[T]he finest corporate law judge of his era--and arguably the finest overall trial judge of his era--Chancellor William T. Allen ... dilated on the two major traditions in American corporate law. In that essay, Chancellor Allen gave his own reading of Dodge v. Ford Motor Co., where the Michigan Supreme Court observed that “[a] business corporation is organized and carried on primarily for the profit of the stockholders. The powers of the directors are to be employed for that end.” He explained:Dodge v. Ford . . . reflects as pure an example as exists of the property conception of the corporation. In this conception, the corporation is seen as it is in its nineteenth century roots, as essentially a sort of limited liability partnership. The rights of creditors, employees and others are strictly limited to statutory, contractual, and common law rights. Once the directors have satisfied those legal obligations, they have fully satisfied all claims of these “constituencies.” This property view of the nature of corporations, and of the duties owed by directors, equates the duty of directors with the duty to maximize profits of the firm for the benefit of shareholders.In another article reflecting on his judicial career, Chancellor Allen indicated that he understood Delaware law as requiring directors, when they are not subject to the duty to maximize current stock value as in Revlon, to maximize the value for (hypothetical) stockholders who have entrusted their capital to the firm indefinitely.Chancellor Allen was not alone in interpreting Revlon as a larger statement about Delaware law. Notably, Chancellor Allen's distinguished successor, William B. Chandler III, dealt with a case redolent of Dodge v. Ford, in that a founder who controlled a corporation confessed that he was taking action to advance an end that was not that of stockholder welfare. eBay Domestic Holdings, Inc. v. Newmark is an odd case. But the part that is relevant for present purposes is relatively simple. Craig Newmark, the founder of craigslist, the online classifieds firm, said that he was not focused on “monetizing” its site because that was best for the stockholders in the long run. Rather, he contended that he was more concerned with the community of consumers of craigslist's services than with stockholder welfare. Because Newmark admitted that he was favoring the interests of another constituency over the stockholders--and not considering that constituency as an instrument to the ultimate end of stockholder welfare-- Chancellor Chandler held that Newmark and James Buckmaster, who together owned a majority of craigslist's shares and dominated the craigslist board, had breached their fiduciary duties. In so finding, Chancellor Chandler stated:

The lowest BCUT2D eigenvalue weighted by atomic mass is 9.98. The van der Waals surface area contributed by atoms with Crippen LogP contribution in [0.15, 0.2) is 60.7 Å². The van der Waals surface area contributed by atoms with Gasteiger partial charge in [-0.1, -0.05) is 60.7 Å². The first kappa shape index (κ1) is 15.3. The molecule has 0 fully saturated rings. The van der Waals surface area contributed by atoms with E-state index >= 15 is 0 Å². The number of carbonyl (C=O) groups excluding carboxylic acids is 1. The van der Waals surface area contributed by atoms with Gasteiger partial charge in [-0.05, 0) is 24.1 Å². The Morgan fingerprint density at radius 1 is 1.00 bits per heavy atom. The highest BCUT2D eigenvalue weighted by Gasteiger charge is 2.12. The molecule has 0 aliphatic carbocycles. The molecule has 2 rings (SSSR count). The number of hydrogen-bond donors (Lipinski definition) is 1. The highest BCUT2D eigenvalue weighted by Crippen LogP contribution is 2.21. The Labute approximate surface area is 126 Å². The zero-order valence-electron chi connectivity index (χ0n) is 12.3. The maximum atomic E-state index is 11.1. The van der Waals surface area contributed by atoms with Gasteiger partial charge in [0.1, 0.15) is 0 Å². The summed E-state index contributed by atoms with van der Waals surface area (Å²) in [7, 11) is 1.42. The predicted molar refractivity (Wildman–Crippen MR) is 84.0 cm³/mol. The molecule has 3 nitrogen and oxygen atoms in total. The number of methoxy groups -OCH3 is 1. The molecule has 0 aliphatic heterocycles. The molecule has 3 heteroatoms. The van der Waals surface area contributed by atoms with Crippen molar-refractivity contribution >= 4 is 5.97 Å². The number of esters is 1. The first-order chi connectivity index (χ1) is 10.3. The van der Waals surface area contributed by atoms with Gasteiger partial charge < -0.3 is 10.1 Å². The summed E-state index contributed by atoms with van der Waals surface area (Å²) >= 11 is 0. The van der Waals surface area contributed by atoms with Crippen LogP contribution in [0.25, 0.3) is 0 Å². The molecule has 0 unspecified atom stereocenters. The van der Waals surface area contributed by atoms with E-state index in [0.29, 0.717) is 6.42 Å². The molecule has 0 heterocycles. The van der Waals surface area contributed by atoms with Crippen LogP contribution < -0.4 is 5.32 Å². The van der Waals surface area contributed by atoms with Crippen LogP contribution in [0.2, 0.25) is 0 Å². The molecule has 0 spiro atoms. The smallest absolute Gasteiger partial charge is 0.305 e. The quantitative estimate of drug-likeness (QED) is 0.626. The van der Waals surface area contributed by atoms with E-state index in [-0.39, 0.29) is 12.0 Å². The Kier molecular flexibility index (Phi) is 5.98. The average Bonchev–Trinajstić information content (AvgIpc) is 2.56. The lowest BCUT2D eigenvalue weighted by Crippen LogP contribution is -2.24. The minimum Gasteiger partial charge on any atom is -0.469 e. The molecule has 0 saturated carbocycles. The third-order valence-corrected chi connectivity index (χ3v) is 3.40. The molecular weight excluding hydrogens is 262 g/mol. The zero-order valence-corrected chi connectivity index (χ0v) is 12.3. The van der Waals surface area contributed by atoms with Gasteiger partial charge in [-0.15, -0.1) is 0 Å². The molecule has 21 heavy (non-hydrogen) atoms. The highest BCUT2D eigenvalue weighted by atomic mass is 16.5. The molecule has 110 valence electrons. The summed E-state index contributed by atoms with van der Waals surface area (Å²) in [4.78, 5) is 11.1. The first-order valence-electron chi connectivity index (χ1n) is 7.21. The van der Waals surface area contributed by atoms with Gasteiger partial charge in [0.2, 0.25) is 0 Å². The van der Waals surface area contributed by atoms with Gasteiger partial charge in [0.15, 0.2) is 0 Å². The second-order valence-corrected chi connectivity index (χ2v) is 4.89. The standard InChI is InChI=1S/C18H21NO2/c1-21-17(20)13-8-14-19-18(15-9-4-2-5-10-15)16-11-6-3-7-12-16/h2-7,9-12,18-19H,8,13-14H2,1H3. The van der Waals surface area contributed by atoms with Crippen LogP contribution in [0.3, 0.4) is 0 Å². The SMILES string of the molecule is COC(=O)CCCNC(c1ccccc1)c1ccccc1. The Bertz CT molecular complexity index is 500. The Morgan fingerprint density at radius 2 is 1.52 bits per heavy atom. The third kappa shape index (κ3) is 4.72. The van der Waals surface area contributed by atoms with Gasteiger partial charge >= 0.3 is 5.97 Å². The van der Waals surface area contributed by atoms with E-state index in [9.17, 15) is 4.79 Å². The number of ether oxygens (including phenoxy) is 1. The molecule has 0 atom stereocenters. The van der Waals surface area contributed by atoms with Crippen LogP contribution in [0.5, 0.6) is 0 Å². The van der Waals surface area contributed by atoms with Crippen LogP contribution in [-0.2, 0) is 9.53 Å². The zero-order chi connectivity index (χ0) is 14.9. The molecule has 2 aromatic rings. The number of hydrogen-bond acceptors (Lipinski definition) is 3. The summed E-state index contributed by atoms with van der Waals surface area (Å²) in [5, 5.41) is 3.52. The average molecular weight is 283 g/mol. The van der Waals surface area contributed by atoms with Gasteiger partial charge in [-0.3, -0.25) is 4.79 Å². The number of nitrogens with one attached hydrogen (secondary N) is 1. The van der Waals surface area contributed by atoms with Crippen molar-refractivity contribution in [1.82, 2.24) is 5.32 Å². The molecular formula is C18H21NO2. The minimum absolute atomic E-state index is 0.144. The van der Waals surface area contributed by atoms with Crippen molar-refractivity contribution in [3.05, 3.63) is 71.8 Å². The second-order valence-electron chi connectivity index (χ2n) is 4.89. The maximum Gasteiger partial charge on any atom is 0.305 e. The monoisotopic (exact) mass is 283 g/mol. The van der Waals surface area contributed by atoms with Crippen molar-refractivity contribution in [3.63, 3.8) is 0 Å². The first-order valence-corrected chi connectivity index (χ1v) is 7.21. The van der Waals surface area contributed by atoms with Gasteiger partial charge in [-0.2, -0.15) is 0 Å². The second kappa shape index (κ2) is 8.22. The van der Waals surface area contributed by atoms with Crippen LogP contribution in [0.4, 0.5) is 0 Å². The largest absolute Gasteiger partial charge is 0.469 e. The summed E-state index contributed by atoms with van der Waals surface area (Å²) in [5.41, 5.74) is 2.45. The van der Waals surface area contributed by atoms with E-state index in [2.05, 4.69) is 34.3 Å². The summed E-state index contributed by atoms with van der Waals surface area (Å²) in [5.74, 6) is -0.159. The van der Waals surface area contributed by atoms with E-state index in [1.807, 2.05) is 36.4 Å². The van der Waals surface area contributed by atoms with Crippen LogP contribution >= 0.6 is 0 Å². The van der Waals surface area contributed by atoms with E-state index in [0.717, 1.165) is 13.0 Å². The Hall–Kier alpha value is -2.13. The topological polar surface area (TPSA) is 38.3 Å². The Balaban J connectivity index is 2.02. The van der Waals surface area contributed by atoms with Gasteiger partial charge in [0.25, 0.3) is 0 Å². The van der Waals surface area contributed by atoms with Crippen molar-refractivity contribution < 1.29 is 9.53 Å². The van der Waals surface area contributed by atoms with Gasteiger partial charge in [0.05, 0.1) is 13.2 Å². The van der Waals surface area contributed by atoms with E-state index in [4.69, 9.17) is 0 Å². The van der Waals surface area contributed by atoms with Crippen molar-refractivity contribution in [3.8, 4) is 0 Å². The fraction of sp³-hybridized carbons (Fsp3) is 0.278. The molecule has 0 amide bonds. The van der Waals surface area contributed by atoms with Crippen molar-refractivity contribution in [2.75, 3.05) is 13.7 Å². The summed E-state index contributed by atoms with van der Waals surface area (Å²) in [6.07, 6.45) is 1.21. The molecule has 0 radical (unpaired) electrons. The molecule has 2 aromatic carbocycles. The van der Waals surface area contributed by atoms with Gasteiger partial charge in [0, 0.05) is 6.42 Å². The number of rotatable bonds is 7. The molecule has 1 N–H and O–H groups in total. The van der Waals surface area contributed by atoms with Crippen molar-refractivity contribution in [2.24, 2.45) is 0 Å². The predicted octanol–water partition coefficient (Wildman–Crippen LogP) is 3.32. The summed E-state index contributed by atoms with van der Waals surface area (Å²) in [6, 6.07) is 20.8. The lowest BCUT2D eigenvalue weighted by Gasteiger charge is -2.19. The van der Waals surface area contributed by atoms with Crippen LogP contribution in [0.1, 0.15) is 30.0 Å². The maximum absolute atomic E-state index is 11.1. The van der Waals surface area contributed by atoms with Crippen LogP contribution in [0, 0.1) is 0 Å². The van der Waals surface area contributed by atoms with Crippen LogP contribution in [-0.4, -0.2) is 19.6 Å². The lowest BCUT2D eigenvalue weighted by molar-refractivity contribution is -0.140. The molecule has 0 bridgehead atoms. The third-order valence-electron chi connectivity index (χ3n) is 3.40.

...MOREJim and Craig did prove that they personally believe craigslist should not be about the business of stockholder wealth maximization, now or in the future. As an abstract matter, there is nothing inappropriate about an organization seeking to aid local, national, and global communities by providing a website for online classifieds that is largely devoid of monetized elements. Indeed, I personally appreciate and admire Jim's and Craig's desire to be of service to communities. The corporate form in which craigslist operates, however, is not an appropriate vehicle for purely philanthropic ends, at least not when there are other stockholders interested in realizing a return on their investment....